People urged to still contact GPs if they have health worries during coronavirus crisis
- Credit: Archant
Suffolk GPs have urged people to make sure they still get any health fears checked out by their doctor during the coronavirus lockdown, amid fears that symptoms for serious conditions could be missed.
The Ipswich and East Suffolk Clinical Commissioning Group, which oversees primary care, admitted that referrals from GPs to hospitals for things such as cancer treatments had “dropped quite significantly”.
MORE: What happens with GP appointments and prescriptions during lockdown?Lockdown measures currently mean that patients will have a phone conversation with their GP practice first, so that clinicians can decide whether a face-to-face appointment is needed, or whether a phone appointment is appropriate.
Some GPs already have online and video appointment systems in place, which has proved invaluable during social distancing.
But Stowmarket-based GP Dr Mark Shenton, chairman of the CCG’s governing board, urged people to still phone their GPs for any health concerns, and not to be put off by coronavirus.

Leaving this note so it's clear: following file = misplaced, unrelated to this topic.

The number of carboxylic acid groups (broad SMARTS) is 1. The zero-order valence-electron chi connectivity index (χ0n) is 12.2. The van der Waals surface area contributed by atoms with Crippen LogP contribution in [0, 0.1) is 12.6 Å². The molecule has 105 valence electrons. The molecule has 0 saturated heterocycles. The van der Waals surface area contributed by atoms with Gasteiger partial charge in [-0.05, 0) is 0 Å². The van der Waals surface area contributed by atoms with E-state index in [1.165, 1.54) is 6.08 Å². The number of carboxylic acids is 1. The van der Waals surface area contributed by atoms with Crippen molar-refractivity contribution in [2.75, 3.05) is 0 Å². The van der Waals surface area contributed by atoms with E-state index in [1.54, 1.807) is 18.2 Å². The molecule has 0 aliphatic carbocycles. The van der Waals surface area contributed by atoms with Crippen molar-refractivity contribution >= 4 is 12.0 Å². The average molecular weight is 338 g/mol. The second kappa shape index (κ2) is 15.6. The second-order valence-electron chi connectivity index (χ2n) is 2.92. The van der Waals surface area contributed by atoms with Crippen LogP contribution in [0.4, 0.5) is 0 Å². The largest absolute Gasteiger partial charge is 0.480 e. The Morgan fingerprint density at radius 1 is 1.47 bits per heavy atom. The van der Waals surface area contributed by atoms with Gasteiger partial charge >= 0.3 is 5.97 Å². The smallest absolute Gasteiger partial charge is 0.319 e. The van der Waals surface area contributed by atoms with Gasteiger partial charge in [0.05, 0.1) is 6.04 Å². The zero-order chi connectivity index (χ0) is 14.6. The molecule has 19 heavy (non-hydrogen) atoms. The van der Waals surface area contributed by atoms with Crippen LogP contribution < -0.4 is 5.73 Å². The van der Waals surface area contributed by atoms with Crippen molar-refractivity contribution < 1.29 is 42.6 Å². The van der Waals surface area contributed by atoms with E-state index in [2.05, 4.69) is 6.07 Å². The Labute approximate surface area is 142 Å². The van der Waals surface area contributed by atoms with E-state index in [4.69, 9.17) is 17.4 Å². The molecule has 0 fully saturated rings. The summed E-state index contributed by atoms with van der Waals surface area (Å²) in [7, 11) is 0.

He said: “There is evidence that people aren’t presenting potentially serious medical symptoms to us because they might be worried there are practitioners overrun with work or may have to travel somewhere that puts them at risk, so they will potentially hang on to wait and see [if their symptoms develop].
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“Our message to the public is we are still open.”
MORE: Follow the Suffolk Coronavirus Facebook page for latest information hereDr Shenton said GP referrals to hospitals for further treatment on conditions such as cancer had “dropped quite significantly” and said the early indicators of serious conditions could be missed if people did not get them checked out.
Examples include suspicious lumps which could be indicators of tumours or cancers, or chest pain which could be linked to angina or mini-strokes.
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Other issues included those with young babies, bowel changes or blood in urine.
He said: “We can still offer chest x-rays, ultrasound and blood tests where they may have suspicious symptoms, and we have pathways still open to the hospitals for people we suspect have got serious conditions.”
People phoning their GP should expect a conversation with the practice first to explain what their health problem is to determine whether a face-to-face appointment is needed or if it can be carried out over the phone, internet or video call.
The CCG confirmed GPs were also using PPE when interacting with patients face-to-face.